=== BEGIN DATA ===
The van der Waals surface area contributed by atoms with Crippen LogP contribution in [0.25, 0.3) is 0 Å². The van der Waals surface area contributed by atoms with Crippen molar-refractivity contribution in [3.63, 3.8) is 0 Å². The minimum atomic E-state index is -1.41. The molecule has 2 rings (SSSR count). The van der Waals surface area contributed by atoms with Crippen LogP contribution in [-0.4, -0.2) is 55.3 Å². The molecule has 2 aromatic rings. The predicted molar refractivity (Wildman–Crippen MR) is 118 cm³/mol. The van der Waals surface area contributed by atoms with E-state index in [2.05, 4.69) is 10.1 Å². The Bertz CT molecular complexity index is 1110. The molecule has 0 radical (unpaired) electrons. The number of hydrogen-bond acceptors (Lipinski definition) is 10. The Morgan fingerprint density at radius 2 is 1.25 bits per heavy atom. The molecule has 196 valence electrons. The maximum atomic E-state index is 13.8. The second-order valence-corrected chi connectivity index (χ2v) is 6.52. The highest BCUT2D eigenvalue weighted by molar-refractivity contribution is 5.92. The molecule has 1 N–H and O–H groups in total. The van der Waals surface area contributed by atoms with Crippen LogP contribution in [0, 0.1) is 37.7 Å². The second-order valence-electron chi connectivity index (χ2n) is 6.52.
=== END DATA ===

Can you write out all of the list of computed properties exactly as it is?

The van der Waals surface area contributed by atoms with Crippen LogP contribution in [0.25, 0.3) is 0 Å². The van der Waals surface area contributed by atoms with Crippen molar-refractivity contribution in [3.63, 3.8) is 0 Å². The minimum atomic E-state index is -1.41. The molecule has 2 rings (SSSR count). The van der Waals surface area contributed by atoms with Crippen LogP contribution in [-0.4, -0.2) is 55.3 Å². The molecule has 2 aromatic rings. The predicted molar refractivity (Wildman–Crippen MR) is 118 cm³/mol. The van der Waals surface area contributed by atoms with E-state index in [2.05, 4.69) is 10.1 Å². The Bertz CT molecular complexity index is 1110. The molecule has 0 radical (unpaired) electrons. The number of hydrogen-bond acceptors (Lipinski definition) is 10. The Morgan fingerprint density at radius 2 is 1.25 bits per heavy atom. The molecule has 196 valence electrons. The maximum atomic E-state index is 13.8. The second-order valence-corrected chi connectivity index (χ2v) is 6.52. The highest BCUT2D eigenvalue weighted by molar-refractivity contribution is 5.92. The molecule has 1 N–H and O–H groups in total. The van der Waals surface area contributed by atoms with Crippen LogP contribution in [0, 0.1) is 37.7 Å². The second-order valence-electron chi connectivity index (χ2n) is 6.52.